Plain Tales from the Hills

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Plain Tales from the Hills
Cover of the First Edition (1888)
AuthorRudyard Kipling (English)
CountryBritish India
PublisherThacker, Spink and Company, Calcutta
Publication date
Media typePrint (Hardback & Paperback)

Plain Tales from the Hills (published 1888) is the first collection of short stories by Rudyard Kipling. Out of its 40 stories, "eight-and-twenty", according to Kipling's Preface, were initially published in the Civil and Military Gazette in Lahore, Punjab, British India between November 1886 and June 1887. "The remaining tales are, more or less, new." (Kipling had worked as a journalist for the CMG—his first job—since 1882, when he was not quite 17.)

The title refers, by way of a pun on "Plain" as the reverse of "Hills", to the deceptively simple narrative style; and to the fact that many of the stories are set in the Hill Station of Simla—the "summer capital of the British Raj" during the hot weather. Not all of the stories are, in fact, about life in "the Hills": Kipling gives sketches of many aspects of life in British India.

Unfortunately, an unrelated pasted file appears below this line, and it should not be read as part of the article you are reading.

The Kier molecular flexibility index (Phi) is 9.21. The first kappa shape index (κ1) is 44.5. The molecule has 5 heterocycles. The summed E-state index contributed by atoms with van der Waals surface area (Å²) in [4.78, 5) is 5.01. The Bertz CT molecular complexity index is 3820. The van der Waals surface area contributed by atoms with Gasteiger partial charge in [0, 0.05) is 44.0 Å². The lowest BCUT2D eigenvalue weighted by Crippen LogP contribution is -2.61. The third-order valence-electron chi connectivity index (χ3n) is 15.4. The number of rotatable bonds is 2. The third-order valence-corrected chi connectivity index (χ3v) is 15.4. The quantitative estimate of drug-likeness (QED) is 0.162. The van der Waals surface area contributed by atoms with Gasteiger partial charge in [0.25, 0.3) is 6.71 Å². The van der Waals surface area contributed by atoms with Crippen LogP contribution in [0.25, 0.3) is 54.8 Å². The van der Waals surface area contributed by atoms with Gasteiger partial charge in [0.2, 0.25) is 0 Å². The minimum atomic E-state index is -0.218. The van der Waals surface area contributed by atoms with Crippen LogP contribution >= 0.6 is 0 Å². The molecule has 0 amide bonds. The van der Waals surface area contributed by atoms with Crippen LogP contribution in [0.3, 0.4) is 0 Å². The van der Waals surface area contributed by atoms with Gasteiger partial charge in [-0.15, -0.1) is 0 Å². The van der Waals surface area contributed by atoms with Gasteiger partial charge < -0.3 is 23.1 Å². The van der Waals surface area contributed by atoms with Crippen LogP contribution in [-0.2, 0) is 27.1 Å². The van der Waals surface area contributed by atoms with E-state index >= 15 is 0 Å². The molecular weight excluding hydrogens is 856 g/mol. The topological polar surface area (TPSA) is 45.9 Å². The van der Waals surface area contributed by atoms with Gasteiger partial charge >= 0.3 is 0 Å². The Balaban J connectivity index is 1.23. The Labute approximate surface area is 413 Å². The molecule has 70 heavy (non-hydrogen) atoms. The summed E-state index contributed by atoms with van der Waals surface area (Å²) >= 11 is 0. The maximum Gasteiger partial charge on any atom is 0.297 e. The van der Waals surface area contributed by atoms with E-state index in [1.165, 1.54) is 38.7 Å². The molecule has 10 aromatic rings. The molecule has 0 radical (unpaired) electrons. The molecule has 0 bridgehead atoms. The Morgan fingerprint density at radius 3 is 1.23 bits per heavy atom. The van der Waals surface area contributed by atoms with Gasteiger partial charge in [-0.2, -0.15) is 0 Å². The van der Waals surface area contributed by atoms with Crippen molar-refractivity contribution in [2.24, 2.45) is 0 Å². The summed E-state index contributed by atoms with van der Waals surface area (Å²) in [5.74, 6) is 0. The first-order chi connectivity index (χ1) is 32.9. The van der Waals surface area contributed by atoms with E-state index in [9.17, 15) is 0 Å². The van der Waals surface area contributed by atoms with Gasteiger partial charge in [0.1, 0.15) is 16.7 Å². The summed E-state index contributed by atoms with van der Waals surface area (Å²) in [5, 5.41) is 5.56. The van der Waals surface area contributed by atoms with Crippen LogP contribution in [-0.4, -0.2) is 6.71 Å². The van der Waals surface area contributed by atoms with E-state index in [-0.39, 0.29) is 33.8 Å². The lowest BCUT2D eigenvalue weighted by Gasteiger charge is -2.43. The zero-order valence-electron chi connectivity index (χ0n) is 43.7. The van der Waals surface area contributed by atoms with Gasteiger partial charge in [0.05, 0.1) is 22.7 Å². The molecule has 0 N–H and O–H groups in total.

The tales include the first appearances, in book form, of Mrs. Hauksbee, the policeman Strickland, and the Soldiers Three (Privates Mulvaney, Ortheris and Learoyd).

In the preface to his short stories collection "Dr. Brodie's Report", Jorge Luis Borges wrote he was inspired by the quality and conciseness of Plain Tales from the Hills.

The stories[edit]

Some of the characters in these stories reappear in the novel Kim.


External links[edit]